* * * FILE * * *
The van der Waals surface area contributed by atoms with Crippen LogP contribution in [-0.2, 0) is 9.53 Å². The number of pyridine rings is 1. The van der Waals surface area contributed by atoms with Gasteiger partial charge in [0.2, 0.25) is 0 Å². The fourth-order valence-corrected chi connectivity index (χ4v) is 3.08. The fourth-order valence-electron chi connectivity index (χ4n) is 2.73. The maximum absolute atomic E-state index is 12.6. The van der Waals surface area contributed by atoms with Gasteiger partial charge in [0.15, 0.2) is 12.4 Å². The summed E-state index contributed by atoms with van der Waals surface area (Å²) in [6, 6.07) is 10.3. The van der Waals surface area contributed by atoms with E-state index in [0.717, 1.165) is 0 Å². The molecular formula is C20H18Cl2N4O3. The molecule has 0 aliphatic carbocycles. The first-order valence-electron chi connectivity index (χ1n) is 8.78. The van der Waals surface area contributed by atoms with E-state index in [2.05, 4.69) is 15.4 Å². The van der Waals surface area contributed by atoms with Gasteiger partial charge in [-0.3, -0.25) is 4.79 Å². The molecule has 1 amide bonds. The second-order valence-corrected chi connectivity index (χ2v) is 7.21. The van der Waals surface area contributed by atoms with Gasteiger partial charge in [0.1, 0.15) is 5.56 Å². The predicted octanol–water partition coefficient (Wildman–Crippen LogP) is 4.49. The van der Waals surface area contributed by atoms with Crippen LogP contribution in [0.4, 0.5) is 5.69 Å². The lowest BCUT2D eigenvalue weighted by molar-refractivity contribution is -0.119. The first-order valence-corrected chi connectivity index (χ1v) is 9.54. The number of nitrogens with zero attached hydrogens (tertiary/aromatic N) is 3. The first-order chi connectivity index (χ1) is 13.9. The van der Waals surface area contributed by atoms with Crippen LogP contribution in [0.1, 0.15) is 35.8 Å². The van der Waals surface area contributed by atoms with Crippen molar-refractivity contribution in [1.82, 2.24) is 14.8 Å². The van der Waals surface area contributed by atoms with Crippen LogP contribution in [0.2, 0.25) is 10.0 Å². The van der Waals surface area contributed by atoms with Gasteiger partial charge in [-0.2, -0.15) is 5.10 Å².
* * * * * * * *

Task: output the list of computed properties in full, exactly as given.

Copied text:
The van der Waals surface area contributed by atoms with Crippen LogP contribution in [-0.2, 0) is 9.53 Å². The number of pyridine rings is 1. The van der Waals surface area contributed by atoms with Gasteiger partial charge in [0.2, 0.25) is 0 Å². The fourth-order valence-corrected chi connectivity index (χ4v) is 3.08. The fourth-order valence-electron chi connectivity index (χ4n) is 2.73. The maximum absolute atomic E-state index is 12.6. The van der Waals surface area contributed by atoms with Gasteiger partial charge in [0.15, 0.2) is 12.4 Å². The summed E-state index contributed by atoms with van der Waals surface area (Å²) in [6, 6.07) is 10.3. The van der Waals surface area contributed by atoms with E-state index in [0.717, 1.165) is 0 Å². The molecular formula is C20H18Cl2N4O3. The molecule has 0 aliphatic carbocycles. The first-order valence-electron chi connectivity index (χ1n) is 8.78. The van der Waals surface area contributed by atoms with E-state index in [2.05, 4.69) is 15.4 Å². The van der Waals surface area contributed by atoms with Gasteiger partial charge in [-0.3, -0.25) is 4.79 Å². The molecule has 1 amide bonds. The second-order valence-corrected chi connectivity index (χ2v) is 7.21. The van der Waals surface area contributed by atoms with Gasteiger partial charge in [0.1, 0.15) is 5.56 Å². The predicted octanol–water partition coefficient (Wildman–Crippen LogP) is 4.49. The van der Waals surface area contributed by atoms with Crippen LogP contribution in [0.4, 0.5) is 5.69 Å². The lowest BCUT2D eigenvalue weighted by molar-refractivity contribution is -0.119. The first-order valence-corrected chi connectivity index (χ1v) is 9.54. The number of nitrogens with zero attached hydrogens (tertiary/aromatic N) is 3. The first-order chi connectivity index (χ1) is 13.9. The van der Waals surface area contributed by atoms with Crippen LogP contribution in [0.1, 0.15) is 35.8 Å². The van der Waals surface area contributed by atoms with Crippen molar-refractivity contribution in [1.82, 2.24) is 14.8 Å². The van der Waals surface area contributed by atoms with Crippen LogP contribution in [0.2, 0.25) is 10.0 Å². The van der Waals surface area contributed by atoms with Gasteiger partial charge in [-0.2, -0.15) is 5.10 Å².